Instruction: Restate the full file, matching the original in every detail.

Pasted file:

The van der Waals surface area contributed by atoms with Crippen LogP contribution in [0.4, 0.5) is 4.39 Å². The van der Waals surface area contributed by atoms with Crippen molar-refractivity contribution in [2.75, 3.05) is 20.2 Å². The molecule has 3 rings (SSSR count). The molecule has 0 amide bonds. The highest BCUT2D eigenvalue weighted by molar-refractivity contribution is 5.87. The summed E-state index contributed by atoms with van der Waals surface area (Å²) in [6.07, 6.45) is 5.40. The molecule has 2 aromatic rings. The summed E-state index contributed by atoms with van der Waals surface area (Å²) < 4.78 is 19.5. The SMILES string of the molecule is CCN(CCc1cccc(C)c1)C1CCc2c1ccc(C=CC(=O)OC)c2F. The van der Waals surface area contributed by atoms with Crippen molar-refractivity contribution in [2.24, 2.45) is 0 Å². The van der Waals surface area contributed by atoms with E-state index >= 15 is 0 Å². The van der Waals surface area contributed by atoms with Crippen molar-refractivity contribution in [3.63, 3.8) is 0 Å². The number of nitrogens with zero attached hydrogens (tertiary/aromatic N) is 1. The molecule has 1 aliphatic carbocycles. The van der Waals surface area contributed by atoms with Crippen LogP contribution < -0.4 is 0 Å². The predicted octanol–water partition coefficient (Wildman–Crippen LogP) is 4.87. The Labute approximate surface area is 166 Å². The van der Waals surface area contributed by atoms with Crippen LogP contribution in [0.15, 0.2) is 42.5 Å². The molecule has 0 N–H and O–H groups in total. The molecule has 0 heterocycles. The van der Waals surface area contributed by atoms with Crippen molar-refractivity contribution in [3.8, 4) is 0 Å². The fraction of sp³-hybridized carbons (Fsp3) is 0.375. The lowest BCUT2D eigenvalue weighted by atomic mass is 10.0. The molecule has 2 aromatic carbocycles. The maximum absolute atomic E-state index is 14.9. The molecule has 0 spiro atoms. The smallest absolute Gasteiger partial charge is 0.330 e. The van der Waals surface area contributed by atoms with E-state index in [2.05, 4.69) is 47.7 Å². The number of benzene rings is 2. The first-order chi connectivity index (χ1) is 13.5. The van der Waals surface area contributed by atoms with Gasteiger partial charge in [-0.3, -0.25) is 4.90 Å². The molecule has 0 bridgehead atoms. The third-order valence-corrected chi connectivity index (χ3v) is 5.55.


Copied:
The van der Waals surface area contributed by atoms with Crippen LogP contribution in [0.4, 0.5) is 4.39 Å². The van der Waals surface area contributed by atoms with Crippen molar-refractivity contribution in [2.75, 3.05) is 20.2 Å². The molecule has 3 rings (SSSR count). The molecule has 0 amide bonds. The highest BCUT2D eigenvalue weighted by molar-refractivity contribution is 5.87. The summed E-state index contributed by atoms with van der Waals surface area (Å²) in [6.07, 6.45) is 5.40. The molecule has 2 aromatic rings. The summed E-state index contributed by atoms with van der Waals surface area (Å²) < 4.78 is 19.5. The SMILES string of the molecule is CCN(CCc1cccc(C)c1)C1CCc2c1ccc(C=CC(=O)OC)c2F. The van der Waals surface area contributed by atoms with Crippen molar-refractivity contribution in [2.24, 2.45) is 0 Å². The van der Waals surface area contributed by atoms with E-state index >= 15 is 0 Å². The van der Waals surface area contributed by atoms with Crippen molar-refractivity contribution in [3.63, 3.8) is 0 Å². The number of nitrogens with zero attached hydrogens (tertiary/aromatic N) is 1. The molecule has 1 aliphatic carbocycles. The van der Waals surface area contributed by atoms with Crippen LogP contribution < -0.4 is 0 Å². The predicted octanol–water partition coefficient (Wildman–Crippen LogP) is 4.87. The Labute approximate surface area is 166 Å². The van der Waals surface area contributed by atoms with Crippen LogP contribution in [0.15, 0.2) is 42.5 Å². The molecule has 0 N–H and O–H groups in total. The molecule has 0 heterocycles. The van der Waals surface area contributed by atoms with Crippen molar-refractivity contribution in [3.8, 4) is 0 Å². The fraction of sp³-hybridized carbons (Fsp3) is 0.375. The lowest BCUT2D eigenvalue weighted by atomic mass is 10.0. The molecule has 2 aromatic carbocycles. The maximum absolute atomic E-state index is 14.9. The molecule has 0 spiro atoms. The smallest absolute Gasteiger partial charge is 0.330 e. The van der Waals surface area contributed by atoms with E-state index in [2.05, 4.69) is 47.7 Å². The number of benzene rings is 2. The first-order chi connectivity index (χ1) is 13.5. The van der Waals surface area contributed by atoms with Gasteiger partial charge in [-0.3, -0.25) is 4.90 Å². The molecule has 0 bridgehead atoms. The third-order valence-corrected chi connectivity index (χ3v) is 5.55.